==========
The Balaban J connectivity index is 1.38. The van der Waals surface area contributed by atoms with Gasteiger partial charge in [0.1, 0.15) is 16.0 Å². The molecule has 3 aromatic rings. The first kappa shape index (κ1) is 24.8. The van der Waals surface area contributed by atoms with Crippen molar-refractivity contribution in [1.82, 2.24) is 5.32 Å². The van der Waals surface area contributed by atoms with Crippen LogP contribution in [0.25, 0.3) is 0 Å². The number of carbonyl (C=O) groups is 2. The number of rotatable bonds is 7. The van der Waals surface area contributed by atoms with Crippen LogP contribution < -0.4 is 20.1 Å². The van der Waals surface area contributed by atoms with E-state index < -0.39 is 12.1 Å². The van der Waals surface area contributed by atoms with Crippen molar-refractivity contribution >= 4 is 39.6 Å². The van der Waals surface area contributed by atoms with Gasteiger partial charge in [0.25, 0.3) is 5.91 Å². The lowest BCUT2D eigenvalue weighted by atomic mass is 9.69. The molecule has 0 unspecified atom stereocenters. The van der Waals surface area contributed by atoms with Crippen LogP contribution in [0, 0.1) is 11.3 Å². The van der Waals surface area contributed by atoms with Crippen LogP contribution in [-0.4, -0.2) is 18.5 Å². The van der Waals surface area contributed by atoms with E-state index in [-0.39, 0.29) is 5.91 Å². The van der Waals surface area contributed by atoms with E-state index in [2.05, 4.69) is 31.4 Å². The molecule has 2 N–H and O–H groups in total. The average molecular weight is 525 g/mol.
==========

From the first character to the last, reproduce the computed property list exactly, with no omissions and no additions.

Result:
The Balaban J connectivity index is 1.38. The van der Waals surface area contributed by atoms with Gasteiger partial charge in [0.1, 0.15) is 16.0 Å². The molecule has 3 aromatic rings. The first kappa shape index (κ1) is 24.8. The van der Waals surface area contributed by atoms with Crippen molar-refractivity contribution in [1.82, 2.24) is 5.32 Å². The van der Waals surface area contributed by atoms with Crippen LogP contribution in [0.25, 0.3) is 0 Å². The number of carbonyl (C=O) groups is 2. The number of rotatable bonds is 7. The van der Waals surface area contributed by atoms with Crippen LogP contribution < -0.4 is 20.1 Å². The van der Waals surface area contributed by atoms with E-state index < -0.39 is 12.1 Å². The van der Waals surface area contributed by atoms with Crippen molar-refractivity contribution >= 4 is 39.6 Å². The van der Waals surface area contributed by atoms with Gasteiger partial charge in [0.25, 0.3) is 5.91 Å². The lowest BCUT2D eigenvalue weighted by atomic mass is 9.69. The molecule has 0 unspecified atom stereocenters. The van der Waals surface area contributed by atoms with Crippen LogP contribution in [0, 0.1) is 11.3 Å². The van der Waals surface area contributed by atoms with Crippen LogP contribution in [-0.4, -0.2) is 18.5 Å². The van der Waals surface area contributed by atoms with E-state index in [-0.39, 0.29) is 5.91 Å². The van der Waals surface area contributed by atoms with E-state index in [2.05, 4.69) is 31.4 Å². The molecule has 2 N–H and O–H groups in total. The average molecular weight is 525 g/mol.